Last Updated May 25, 2010 3:00 PM EDT
Republican legislators in Florida created the Florida Health Choices program in 2008 as a way to deregulate the insurance market for small employers. The idea was to allow businesses to choose among a wide variety of products with very different benefit structures. Another state program for individuals, known as Cover Florida, offers a number of low-cost, high-deductible policies. In contrast, the federal statute requires minimum levels of benefits that would make the average insurance policy more expensive.
"The federal government is completely 180 degrees opposite of what we have done," says Aaron Bean, chairman of Florida Health Choices.
Partly because it took a long time to staff up and find a CEO, Florida Health Choices has not yet been launched. Cover Florida has been around for over a year, but has enrolled only 5,400 of the state's 3.8 million uninsured people. So it might make sense for the state to launch a new exchange that meets the federal requirements. But Bean says Florida Health Choices will continue to move ahead.
If the state doesn't change the program by 2014, Washington has the option to start its own insurance exchange in Florida. That raises the uncomfortable possibility that there could be two competing exchanges in the state.
It's unclear where other states stand on this issue, but the history is not encouraging. First there was the revolt of the state attorneys general against the federal reform law. Then there were the states protesting the Medicaid expansion and declining to participate in the high-risk insurance pools. So it's very possible that some fractious states -- especially those with Republican legislative majorities and/or Republican governors -- could try to scuttle reform by refusing to create insurance exchanges in conformance with federal law.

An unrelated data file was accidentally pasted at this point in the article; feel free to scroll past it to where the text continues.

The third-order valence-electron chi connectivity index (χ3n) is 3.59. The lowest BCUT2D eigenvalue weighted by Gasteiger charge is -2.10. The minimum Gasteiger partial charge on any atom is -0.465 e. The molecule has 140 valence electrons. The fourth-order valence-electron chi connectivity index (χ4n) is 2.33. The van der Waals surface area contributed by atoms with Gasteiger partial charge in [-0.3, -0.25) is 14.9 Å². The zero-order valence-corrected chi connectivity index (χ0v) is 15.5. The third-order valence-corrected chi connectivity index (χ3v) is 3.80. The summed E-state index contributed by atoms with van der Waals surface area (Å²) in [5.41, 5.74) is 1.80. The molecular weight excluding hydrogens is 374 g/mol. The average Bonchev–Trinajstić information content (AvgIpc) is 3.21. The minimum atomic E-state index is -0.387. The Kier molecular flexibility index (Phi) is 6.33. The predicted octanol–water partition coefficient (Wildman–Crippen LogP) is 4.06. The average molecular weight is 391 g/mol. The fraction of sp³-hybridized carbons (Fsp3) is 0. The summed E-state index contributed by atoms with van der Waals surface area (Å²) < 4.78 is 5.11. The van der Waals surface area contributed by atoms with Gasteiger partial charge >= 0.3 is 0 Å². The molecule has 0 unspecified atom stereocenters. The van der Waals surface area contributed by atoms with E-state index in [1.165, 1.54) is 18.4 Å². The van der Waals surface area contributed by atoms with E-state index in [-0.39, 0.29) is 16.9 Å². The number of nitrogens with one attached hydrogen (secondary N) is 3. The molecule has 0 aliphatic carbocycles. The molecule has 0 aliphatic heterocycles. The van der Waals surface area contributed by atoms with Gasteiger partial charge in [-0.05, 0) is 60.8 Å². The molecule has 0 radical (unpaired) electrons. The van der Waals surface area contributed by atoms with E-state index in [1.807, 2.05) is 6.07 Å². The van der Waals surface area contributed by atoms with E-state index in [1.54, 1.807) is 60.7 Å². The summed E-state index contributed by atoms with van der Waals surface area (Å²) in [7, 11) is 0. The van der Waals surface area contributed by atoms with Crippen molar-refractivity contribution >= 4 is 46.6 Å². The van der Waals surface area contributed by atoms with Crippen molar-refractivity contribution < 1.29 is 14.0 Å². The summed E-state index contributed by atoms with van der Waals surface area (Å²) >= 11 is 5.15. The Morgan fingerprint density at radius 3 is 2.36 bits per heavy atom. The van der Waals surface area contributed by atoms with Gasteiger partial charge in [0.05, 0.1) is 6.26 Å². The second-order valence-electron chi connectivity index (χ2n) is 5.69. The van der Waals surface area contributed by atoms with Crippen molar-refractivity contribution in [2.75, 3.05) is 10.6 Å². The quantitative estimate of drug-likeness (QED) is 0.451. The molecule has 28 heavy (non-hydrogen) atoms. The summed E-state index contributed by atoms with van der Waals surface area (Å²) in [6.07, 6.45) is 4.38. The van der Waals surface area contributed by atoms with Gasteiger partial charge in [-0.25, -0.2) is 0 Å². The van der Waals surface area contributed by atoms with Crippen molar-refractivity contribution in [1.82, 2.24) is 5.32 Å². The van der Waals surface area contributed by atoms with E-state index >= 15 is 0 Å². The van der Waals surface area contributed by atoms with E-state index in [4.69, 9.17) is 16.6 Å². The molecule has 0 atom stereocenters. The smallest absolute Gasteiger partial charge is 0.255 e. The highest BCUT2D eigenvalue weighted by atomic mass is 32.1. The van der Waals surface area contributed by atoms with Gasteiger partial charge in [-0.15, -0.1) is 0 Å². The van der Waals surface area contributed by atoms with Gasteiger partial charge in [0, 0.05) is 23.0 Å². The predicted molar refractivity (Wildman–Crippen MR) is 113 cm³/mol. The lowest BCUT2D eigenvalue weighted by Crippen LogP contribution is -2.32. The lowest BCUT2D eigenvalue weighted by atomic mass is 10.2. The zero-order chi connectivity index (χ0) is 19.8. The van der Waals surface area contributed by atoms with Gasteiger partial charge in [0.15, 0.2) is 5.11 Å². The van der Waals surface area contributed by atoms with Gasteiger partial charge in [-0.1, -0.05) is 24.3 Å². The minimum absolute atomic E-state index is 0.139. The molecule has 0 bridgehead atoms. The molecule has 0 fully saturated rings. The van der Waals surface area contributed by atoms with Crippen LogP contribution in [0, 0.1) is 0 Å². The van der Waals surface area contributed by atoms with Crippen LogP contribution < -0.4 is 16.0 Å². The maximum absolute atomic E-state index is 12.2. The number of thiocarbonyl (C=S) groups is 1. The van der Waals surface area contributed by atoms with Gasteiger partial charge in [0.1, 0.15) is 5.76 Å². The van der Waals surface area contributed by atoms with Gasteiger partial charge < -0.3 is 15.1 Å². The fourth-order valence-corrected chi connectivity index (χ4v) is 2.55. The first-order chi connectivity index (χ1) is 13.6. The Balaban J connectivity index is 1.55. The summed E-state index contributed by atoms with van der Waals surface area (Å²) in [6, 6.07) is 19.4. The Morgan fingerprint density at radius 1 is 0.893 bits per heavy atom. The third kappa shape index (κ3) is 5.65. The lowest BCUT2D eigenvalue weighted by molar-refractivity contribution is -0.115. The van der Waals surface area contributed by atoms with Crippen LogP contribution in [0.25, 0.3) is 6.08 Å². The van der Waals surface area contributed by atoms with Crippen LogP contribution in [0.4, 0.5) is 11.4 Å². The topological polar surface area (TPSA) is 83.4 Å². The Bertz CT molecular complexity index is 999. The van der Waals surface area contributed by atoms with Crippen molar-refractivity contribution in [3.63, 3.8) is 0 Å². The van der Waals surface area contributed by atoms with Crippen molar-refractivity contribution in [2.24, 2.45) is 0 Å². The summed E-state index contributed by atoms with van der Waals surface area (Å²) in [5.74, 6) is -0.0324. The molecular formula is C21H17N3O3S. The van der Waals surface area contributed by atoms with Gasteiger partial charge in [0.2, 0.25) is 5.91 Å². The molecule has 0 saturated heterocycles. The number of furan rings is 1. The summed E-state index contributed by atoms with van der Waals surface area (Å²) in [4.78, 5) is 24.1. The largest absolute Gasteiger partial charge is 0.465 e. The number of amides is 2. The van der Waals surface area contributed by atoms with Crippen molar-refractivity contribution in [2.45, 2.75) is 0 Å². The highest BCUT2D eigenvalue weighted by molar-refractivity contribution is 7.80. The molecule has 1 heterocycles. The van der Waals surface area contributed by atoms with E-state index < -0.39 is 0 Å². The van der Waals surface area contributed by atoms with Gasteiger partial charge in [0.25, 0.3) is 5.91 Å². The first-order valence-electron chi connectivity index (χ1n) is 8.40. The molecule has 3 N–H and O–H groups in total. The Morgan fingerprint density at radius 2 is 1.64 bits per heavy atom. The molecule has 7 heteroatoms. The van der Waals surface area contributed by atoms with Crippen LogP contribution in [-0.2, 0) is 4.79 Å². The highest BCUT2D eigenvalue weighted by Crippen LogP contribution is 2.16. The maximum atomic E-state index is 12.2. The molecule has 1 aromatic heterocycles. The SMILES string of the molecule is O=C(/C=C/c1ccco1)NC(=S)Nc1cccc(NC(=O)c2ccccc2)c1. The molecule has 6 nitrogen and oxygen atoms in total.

During the debate over healthcare reform, progressive Democrats favored a national insurance exchange, and that's what the House bill proposed (with an opt-out provision for states that wanted to run their own markets). But the more conservative Democrats in the Senate successfully pushed for state-based exchanges. Conservative ideologues argued that a national exchange would be too bureaucratic and confusing for consumers, and would duplicate existing state functions. The compromise was to have the states run the exchanges, but under federal rules.
The federal regulations protect consumers by making sure that the policies they buy will actually help pay their medical costs when they get sick. But Republican politicians, employers, insurers, and some consumers (especially the young and healthy) want to allow bare-bones packages that kick in only when the insured has a catastrophic illness or a traumatic injury.
What happens if some states set up their own exchanges in competition with federally sponsored insurance markets, as Florida seems to be planning? My prediction is that neither will attract enough participants to build sufficient market power to reduce insurance rates. That would be a tragedy for small businesses and the uninsured, but it wouldn't be a victory for Republicans, either.
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